I'm a librarian who loves anime, manga, and reading a wide variety of genres.
Control just watched the surviving video clips of the disastrous first expedition into Area X, the one where only one member made it out alive (although, seriously, what does "alive" mean in the context of Area X?). I had thought it would be revelatory and horrible, but so far only a small portion of what Control saw has been described for readers. Which is super annoying, because readers have knowledge that Control doesn't, and I'd love to be able to compare that knowledge to whatever happened during the first expedition.
I wish this book were as short as Annihilation. This feels like it's taking forever.
Just as I was getting ready to go outside and de-ice my car so I could go to work, I learned that the university's "late start" had turned into "everything closed, essential personnel only." Not too surprising since, last I heard, one third to one half of the town is currently without power. D-:
I already had a day off scheduled for tomorrow, so I guess this is a surprise four-day weekend. Here's hoping that everything is okay enough for me to do early voting tomorrow like I'd planned.
ETA: Aww, I just learned that one of my favorite trees near the library where I work has been destroyed. :-(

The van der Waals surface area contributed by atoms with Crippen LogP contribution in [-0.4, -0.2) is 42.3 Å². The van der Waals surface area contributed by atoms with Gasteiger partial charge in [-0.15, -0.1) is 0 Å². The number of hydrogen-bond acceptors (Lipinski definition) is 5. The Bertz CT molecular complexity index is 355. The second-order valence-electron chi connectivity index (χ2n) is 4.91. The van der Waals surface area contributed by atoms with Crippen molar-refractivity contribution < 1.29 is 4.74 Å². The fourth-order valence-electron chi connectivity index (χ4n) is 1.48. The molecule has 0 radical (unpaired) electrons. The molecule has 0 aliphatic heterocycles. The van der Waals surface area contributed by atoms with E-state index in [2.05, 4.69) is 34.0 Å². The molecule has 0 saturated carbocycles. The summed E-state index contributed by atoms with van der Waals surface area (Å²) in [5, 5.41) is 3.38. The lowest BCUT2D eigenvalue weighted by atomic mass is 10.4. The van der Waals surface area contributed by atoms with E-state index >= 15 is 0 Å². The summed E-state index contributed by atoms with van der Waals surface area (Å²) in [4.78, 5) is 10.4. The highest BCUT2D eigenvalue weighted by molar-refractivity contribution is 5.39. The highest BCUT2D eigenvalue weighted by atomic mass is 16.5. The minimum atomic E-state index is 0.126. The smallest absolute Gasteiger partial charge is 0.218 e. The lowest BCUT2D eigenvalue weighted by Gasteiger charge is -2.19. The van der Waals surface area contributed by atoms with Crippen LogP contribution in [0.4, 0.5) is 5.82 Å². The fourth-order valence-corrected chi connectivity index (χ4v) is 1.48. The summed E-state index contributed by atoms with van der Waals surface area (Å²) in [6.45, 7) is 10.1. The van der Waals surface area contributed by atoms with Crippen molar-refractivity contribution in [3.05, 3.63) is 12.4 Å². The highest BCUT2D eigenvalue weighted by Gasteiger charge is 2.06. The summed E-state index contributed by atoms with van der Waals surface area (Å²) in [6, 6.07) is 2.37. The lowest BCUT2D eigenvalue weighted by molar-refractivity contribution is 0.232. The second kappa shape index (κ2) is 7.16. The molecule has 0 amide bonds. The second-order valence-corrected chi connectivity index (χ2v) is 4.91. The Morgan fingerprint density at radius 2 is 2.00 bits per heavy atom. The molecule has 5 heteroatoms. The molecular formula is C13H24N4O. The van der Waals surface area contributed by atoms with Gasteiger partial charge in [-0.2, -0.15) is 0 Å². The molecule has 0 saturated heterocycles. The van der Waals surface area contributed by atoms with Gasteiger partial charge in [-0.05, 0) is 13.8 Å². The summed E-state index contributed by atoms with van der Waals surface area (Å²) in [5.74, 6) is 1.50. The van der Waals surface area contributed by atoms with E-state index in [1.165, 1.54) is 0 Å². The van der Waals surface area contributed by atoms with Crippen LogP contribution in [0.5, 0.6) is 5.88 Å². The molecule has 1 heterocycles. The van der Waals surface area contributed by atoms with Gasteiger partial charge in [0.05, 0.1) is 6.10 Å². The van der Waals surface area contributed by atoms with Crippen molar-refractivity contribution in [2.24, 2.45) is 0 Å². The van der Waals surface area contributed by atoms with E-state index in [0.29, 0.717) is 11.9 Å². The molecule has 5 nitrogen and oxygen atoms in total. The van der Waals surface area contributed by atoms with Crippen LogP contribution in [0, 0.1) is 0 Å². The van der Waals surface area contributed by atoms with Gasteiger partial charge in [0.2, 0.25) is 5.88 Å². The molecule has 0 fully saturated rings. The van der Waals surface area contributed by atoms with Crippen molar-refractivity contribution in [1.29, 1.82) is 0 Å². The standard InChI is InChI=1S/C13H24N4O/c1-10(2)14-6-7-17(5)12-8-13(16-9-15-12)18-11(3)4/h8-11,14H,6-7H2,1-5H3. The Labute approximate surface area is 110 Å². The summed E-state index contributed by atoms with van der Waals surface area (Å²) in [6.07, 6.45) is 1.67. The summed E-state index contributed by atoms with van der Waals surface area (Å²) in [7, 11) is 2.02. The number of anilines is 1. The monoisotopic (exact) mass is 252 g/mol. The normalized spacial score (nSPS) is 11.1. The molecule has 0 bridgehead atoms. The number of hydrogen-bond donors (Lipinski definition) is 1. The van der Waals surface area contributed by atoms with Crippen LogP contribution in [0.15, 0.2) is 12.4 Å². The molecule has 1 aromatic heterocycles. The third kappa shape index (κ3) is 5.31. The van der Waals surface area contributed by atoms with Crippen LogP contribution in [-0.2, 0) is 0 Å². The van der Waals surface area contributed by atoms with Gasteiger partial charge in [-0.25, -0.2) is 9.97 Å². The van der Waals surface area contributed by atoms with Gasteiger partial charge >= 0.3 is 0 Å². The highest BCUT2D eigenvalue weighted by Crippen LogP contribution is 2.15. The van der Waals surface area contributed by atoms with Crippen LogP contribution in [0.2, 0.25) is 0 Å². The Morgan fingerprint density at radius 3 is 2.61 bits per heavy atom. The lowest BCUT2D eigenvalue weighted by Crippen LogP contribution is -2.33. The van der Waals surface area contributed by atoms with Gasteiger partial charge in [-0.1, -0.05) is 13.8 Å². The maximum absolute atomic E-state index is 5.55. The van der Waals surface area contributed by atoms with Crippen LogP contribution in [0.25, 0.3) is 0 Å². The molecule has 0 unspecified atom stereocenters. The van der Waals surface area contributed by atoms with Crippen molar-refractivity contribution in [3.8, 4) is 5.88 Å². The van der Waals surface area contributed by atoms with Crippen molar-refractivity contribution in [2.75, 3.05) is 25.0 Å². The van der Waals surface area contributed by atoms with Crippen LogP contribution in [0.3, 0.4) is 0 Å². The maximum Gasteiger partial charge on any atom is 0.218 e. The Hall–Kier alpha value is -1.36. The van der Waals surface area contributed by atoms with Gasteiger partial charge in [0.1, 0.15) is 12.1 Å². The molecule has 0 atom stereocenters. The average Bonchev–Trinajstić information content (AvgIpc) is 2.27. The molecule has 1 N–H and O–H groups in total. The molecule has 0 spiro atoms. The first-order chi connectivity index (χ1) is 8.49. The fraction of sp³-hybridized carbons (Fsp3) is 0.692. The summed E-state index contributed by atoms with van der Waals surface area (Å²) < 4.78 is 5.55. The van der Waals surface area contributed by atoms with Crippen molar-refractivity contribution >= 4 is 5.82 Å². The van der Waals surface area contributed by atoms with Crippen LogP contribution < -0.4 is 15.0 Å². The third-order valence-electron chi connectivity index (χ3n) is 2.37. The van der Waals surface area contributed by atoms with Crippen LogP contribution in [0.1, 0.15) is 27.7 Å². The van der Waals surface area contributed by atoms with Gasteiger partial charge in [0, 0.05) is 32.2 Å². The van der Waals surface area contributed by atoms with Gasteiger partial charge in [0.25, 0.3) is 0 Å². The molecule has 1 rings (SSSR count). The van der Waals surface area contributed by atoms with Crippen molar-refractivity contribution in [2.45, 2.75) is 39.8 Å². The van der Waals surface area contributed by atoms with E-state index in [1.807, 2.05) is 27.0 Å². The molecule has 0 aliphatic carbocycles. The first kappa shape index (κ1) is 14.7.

Suddenly I'm getting a few comment notifications again. Nice, but...I don't trust it. Especially since it says one comment happened 5 minutes ago when it actually happened 20 hours ago.
Anyway, instead of spending most of my unexpected time off reading yesterday, I spent a good chunk of it watching a movie (a Korean thriller called Forgotten, which was very good but more horrifically tragic than I expected). I did manage to read a little of this, though. Some things:
- Holy crap, there might be(show spoiler)
- Rotting honey smell everywhere.
- Calling the twelfth expedition the twelfth expedition is both the truth and a lie.
- A plant that(show spoiler)
These aren't exactly careful scientists.
I just learned that I get to go home from work early because the roads are becoming terrifying. I have to survive the trip home first (with a stop over at friend's, because I drove her in this morning after she found out her car was frozen shut), but after that this is going to be a lovely day to curl up with my cat and read. Thankfully I only have to manage about 4 miles of driving.
Grim, I'd reply to your comment, except the way the way things are working with the site you'd probably be more likely to see this post than the comment. Have you seen this? I don't normally even consider buying Nendoroid figures, but I've actually been fighting the urge to pre-order this one.
So yeah, I liked the movie overall. There was a 20-30 minute stretch that went a bit off the rails (plastic people... O_O ...and plot holes), and it took a while for me to really get into it (right after my earlier post, in fact), but the wonderful things were really wonderful. Pretty much everything with Al, Al and Ed's fight, Winry telling Al off and bursting into tears, Ed and Al's talk at the end - all so good. I cried about Nina even though I felt that story was handled a bit better in the manga and both TV series. Shou was...very Shou, though.
ETA: And I should add that I actually haven't finished the manga or Brotherhood yet. I really need to do that.... I'm not quite sure where I stopped.